Wednesday, September 11, 2013

Don't make others pay

By Jenny Hilborne
Author: mysteries & thrillers

I'm in editing mode. This means numerous rounds of slashing and cutting from my manuscript and deleting offenders (never realized I had (oops) such a fondness for the use of had and was until now). I'm in fine company. A good friend of mine, and a good author, too, recently found and discarded 156 exclamation marks from his manuscript. The cleaning doesn't end with me. Once I'm done, it's off to the professional editor.

Hours upon hours in the editing cave makes me tired, hungry, and often irritable. The weekend cool down we were promised arrived, and it dropped from 100 degrees to about 99. My editing cave faces south, where it always feels like 115. Twelve or more hours spent sweating and poring over a manuscript for every offense I can find makes me feel like a school nurse ferreting for nits, and dragging them out kicking and screaming. It's a long process.

My relaxation after hard days like this is usually a book. Unfortunately, I can't switch my inner editor off, which tends to spoil my reading. Editing has turned me into a critical audience. A bad plot with good writing is one thing - irritating - but not a death sentence for the author...meaning, I'll give said author another go. However, I can't say the same for authors churning out a good plot with bad writing.

An aspiring author recently asked me what he/she could do if unable to afford a professional editor. Well, quite frankly, it depends on how serious you are about your writing. If you're serious, find the money and pay for a good editor, and don't go cheap. Find a good one, preferably a recommendation. An abundance of author forums can help with that. Jodie Renner, who doles out tons of free editing advice, is one editor I've recommended to more than one new author.

A few other ideas: join a critique group to get the work as tight as possible prior to editing, or try a kickstarter campaign, though without some kind of "fame" kickstarter might be a tough sell. If you have skills of your own, you could use the old barter system. Free cover design for a free edit. If not, then trusted beta readers can help, as long as you're not using friends who will tell you only what you want to hear. If you choose to self-edit, get a good book on how to do it properly. And read your work until you can't stand it.

If you're not sick of your own manuscript by the time you're done editing....then maybe you haven't read through it enough times. Whether you publish yourself or publish traditionally, don't skip over the importance of a good editor. If you bypass it, you're not the only one who has to pay.

Here are some links to articles that provide clear, concrete advice for revising, editing, and polishing your own novel, courtesy of Jodie Renner. Implementing these tips will also save you a lot of money on editing costs!

REVISE FOR SUCCESS - A Stress-Free, Concrete Plan of Action for Revising, Editing, and Polishing Your Novel

Revising, Editing, & Polishing Your Novel:

How to Save a Bundle on Editing Costs -

How to Slash Your Word Count by 20-40% …and tighten up your story without losing any of the good stuff!


  1. Wow, I'm going to post this one over my computer: "If you're not sick of your own manuscript by the time you're done editing....then maybe you haven't read through it enough times."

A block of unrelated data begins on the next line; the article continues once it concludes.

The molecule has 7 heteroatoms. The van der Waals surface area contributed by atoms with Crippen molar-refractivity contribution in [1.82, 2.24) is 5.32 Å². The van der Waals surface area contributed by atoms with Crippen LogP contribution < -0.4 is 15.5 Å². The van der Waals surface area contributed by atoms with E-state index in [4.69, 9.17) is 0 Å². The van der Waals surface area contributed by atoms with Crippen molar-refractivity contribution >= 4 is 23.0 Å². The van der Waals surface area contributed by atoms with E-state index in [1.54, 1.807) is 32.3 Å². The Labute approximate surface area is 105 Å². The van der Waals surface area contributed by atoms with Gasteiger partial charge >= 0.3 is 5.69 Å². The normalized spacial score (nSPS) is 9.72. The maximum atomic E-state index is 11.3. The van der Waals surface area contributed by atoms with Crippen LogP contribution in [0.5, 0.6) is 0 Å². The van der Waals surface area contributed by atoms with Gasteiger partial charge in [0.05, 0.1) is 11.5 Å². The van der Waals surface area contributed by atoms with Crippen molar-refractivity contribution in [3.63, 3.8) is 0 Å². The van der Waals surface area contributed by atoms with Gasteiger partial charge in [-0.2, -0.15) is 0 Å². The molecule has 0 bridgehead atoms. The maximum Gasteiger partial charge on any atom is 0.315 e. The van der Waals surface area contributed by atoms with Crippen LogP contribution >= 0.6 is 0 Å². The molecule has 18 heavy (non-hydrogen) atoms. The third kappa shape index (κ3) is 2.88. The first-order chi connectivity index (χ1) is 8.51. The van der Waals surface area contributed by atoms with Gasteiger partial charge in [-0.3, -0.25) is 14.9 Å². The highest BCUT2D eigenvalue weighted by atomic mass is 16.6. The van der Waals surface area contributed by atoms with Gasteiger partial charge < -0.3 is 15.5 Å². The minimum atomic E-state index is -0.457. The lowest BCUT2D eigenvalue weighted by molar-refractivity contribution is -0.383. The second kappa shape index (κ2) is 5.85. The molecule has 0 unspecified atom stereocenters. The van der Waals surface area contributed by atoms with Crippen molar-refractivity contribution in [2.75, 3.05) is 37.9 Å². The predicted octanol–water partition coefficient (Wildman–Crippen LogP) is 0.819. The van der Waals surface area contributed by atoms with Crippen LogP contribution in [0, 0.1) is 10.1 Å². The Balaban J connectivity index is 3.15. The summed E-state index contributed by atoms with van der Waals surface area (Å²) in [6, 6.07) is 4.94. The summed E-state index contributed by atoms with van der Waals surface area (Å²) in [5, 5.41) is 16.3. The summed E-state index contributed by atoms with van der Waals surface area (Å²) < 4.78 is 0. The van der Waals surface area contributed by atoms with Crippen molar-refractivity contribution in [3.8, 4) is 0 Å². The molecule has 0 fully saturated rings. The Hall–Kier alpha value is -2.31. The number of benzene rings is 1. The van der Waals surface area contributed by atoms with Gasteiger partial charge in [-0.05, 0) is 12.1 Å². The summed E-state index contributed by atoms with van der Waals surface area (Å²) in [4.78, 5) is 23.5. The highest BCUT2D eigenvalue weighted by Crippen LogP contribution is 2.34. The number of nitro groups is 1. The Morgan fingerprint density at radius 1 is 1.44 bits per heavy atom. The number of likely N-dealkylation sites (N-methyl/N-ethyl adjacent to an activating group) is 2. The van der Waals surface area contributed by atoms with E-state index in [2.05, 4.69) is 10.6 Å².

Thanks for sharing.

  2. Me, too, Richard. By the 9th or 10th go around on each of my manuscripts, I'm usually pretty tired of reading the same story :-)

  3. Great post, Jenny! I find editing manuscripts exhausting, as I don't only look at style and grammar, but I get deep into the novel and look at characterization, point of view, plot, pacing, logistics, and so much more. Makes my brain tired! LOL.

    Then, like you, when I go to read a book for relaxation and entertainment, it's hard to turn off my editor brain and just enjoy the story! So I find I have to stick with really high-quality novels to really get swept into the the story world for the escapism I seek!

  4. I have a friend who is beta reading for another author at the moment, and has become convinced that the author has not done any self-editing at all prior to sending it to her to read. That's just wrong.

    Self-editing is hard and it's something that's learned, usually manuscript by manuscript, page by page.

    Two words I went over the top with for the one currently getting finishing touches: pull (or some variation) and just.

  5. I agree with you 100%, Jen, and I tell people this every chance I get. It really bothers me when I come across a poorly (or non) edited book. When people tell me they can't afford to hire an editor, I tell them they can't afford not to.

  6. I'm with you on this one. Editing is a test in a way; after a set of edits I start to wander off in my mind, to that place deep inside where new stories emerge. That is the difficult part for ne; not the long hours at my desk (I can beat that with coffee), but keeping my mind from wandering to a new story. Because once that gets going, there's no stopping.

  7. Well, yes. Why don't they put this in all those "how to write a bestseller in 5 minutes" books?

    Actually, I think high school and college teach students not to value the editing process. Students come to the writing process with a "one and done" attitude. The idea of drafts, of playing with ideas, structure, words is either not taught or grade-penalized. Students are so tuned to the A, product, that process doesn't get the time it deserves.

    Maybe Jodie can verify this, but from my experience teaching freshman comp, and even advanced writing, students believe that what comes out first on the page must be brilliant. (At which point I tell them the Oscar Wilde/Isaac Asimov story.) Perhaps this is a leftover from the misunderstanding of the Romantic notion of inspiration.


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